I ran my first race two summers ago. I’d never been a runner, but I trained with a coach and wrote about it for a national fitness magazine. It’s one of the most difficult assignments I’ve ever done because it was throwing a non-runner into a training program, but it was obviously worth it since I’m still running today.
I did well that day — I placed second in my age bracket and was awarded a mug and a $5 gift certificate to Macho Taco. But what stands out more than anything at the awards ceremony is a little girl who picked up her award for winning her age bracket. I think she was eight years old, and she had incredibly buff arms, so much so that the people behind me whispered in awe about her physical fitness.
Welcome to the age of professionalized kids sports, which is one of the many topics covered in Fred Engh’s Why Johnny Hates Sports. He writes at length about how this has happened; why parents and coaches encourage it; and how we can change this trend. I’m working on a much bigger project about topics one and two, and as much as I’d like to believe that the advice he gives through this book and his work as president of the National Alliance for Youth Sports is going to change things, I haven’t seen anything getting better. I’ve only seen it getting worse, as more people are willing to drop thousands of dollars into making sure their daughters have buff arms, for example. After all, Velocity, a chain of sports training facilities, accepts children as young as eight years old.
And why shouldn’t parents invest in their children’s sports abilities if the financial rewards could be college scholarships, and big bucks pro sports deals? Simple. First, because the chance of a kid getting a big cash payout for sports is incredibly slim. Second, because we’re talking about kids here, and no matter how much promise your pre-teen shows on the soccer field, baseball diamond or basketball court, how much can that undeveloped body and mind take before it breaks?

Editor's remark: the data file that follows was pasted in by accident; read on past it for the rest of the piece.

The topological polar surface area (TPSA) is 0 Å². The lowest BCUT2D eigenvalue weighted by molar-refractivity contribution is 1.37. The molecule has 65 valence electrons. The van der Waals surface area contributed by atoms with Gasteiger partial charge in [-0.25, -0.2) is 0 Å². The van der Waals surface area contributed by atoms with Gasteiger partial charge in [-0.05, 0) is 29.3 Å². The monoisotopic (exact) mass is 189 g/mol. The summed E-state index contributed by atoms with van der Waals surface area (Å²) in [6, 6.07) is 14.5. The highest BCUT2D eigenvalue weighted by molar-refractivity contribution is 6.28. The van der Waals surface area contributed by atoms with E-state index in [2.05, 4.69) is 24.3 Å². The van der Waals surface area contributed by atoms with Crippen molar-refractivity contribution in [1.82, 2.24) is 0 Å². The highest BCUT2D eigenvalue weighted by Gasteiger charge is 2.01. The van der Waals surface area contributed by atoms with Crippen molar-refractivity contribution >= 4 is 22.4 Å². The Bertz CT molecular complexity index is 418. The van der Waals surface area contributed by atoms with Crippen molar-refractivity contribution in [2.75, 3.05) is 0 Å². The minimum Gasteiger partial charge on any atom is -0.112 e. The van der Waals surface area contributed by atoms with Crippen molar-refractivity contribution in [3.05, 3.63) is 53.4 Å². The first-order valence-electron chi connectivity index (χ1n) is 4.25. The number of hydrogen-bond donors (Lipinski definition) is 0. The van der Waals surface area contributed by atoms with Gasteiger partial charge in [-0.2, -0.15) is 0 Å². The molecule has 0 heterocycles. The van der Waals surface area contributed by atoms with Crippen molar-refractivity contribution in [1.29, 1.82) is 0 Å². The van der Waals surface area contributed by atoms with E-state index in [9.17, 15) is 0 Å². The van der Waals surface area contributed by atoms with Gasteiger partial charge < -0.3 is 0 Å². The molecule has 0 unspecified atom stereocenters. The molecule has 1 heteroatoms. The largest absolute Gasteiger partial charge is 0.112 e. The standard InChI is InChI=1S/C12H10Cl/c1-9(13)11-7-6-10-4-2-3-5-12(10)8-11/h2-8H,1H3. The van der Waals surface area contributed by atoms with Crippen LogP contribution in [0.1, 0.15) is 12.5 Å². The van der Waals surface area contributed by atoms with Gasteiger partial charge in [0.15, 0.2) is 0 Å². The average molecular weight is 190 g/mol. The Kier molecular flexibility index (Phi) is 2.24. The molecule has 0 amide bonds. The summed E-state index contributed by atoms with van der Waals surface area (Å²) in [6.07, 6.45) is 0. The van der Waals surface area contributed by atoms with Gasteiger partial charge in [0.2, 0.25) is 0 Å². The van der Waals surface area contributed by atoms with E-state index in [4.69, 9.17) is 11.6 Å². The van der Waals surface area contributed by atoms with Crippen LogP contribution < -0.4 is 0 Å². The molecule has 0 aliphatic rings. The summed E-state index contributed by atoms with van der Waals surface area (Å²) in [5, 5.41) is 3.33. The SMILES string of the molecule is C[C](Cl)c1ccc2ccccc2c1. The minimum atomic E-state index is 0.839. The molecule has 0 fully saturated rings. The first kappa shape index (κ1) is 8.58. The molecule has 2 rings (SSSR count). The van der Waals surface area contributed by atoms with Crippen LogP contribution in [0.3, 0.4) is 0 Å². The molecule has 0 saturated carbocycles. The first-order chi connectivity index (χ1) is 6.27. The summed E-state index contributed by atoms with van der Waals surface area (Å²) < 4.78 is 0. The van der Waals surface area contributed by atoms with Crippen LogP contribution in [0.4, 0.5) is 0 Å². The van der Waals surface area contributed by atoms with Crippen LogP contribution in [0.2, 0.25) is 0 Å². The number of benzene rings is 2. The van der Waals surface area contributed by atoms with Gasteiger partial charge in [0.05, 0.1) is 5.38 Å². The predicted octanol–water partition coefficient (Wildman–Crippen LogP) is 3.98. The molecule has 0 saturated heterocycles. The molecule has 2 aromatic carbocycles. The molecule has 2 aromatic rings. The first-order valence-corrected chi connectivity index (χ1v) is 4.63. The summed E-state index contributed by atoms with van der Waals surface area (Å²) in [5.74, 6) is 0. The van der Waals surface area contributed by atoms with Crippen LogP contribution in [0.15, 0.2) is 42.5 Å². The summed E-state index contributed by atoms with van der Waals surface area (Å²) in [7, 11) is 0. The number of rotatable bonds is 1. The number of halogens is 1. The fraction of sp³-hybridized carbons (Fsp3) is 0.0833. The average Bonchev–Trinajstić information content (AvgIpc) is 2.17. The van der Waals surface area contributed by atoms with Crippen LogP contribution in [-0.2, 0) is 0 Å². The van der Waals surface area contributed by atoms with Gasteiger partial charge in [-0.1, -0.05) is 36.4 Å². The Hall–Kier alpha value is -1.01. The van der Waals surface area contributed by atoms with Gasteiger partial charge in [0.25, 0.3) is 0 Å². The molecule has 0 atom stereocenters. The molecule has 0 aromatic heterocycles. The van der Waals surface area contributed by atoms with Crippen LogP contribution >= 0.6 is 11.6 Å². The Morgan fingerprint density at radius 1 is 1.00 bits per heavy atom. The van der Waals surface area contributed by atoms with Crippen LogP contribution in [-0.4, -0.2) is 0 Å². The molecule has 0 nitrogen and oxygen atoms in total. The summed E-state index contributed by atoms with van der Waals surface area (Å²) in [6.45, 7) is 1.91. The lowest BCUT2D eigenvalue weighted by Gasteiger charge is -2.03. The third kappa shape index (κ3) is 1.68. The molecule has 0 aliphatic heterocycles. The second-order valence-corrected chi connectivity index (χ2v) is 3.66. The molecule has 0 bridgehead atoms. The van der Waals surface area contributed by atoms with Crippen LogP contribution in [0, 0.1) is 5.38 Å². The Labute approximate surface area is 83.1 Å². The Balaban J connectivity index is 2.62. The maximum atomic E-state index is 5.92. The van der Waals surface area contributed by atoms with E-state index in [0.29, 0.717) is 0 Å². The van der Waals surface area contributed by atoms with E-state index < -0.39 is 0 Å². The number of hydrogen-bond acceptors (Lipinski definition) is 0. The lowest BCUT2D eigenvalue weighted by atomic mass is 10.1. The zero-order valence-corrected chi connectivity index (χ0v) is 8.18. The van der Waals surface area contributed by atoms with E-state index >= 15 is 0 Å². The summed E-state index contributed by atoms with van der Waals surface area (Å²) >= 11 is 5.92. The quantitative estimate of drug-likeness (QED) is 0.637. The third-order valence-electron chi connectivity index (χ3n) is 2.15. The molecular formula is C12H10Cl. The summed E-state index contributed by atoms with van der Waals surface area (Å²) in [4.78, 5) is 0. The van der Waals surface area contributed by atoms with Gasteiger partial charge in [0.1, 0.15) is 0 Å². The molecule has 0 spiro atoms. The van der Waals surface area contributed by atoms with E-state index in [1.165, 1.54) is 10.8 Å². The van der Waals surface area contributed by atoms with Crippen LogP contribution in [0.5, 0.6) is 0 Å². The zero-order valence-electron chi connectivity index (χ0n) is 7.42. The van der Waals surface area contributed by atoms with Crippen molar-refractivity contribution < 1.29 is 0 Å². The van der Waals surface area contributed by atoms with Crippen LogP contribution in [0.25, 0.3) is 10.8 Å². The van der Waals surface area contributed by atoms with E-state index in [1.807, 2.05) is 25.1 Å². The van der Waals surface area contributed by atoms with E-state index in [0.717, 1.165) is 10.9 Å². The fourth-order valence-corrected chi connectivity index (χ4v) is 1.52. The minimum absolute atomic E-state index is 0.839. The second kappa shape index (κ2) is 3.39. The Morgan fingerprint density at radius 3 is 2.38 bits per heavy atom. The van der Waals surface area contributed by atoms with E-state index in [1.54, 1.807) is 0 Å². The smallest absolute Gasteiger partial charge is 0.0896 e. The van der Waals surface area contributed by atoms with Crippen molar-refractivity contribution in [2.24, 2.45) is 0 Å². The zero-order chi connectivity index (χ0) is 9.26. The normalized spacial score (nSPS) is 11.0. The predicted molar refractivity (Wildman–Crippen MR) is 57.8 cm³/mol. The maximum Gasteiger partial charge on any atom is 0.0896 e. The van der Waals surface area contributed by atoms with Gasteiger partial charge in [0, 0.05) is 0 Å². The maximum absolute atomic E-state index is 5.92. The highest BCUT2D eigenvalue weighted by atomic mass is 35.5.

This is a topic that hits close to home because I’m one of those kids who suffered two things that Engh writes about: permanent injury and burn out. By my senior year of high school when I was captain of the softball team, the last place I wanted to be wason the softball field, not only because I was tired of the sport, but also because I was hurt. I’d torn the labrum in my throwing shoulder, an injury I developed from throwing the ball from home to center field without a cut off. Years later, when I finally stopped trying to grit through the pain and saw a doctor about the injury, he said that what was seen as incredibly fielding ability is something that no 125 pound, 17 year old girl could do without seriously hurting herself. Throw on the nerve damage I also suffered, and you’ve got a 27 year old with a permanent injury that keeps her from throwing anything, and from sleeping on the left side of her body most nights.
But even though I was in great pain my senior year of high school, I still played out the season and didn’t officially quit until I showed up at college the next year and didn’t try to walk onto the team. Why didn’t I stop when I first felt the pain? Because to do so would have made me a coward and a quitter. And for what?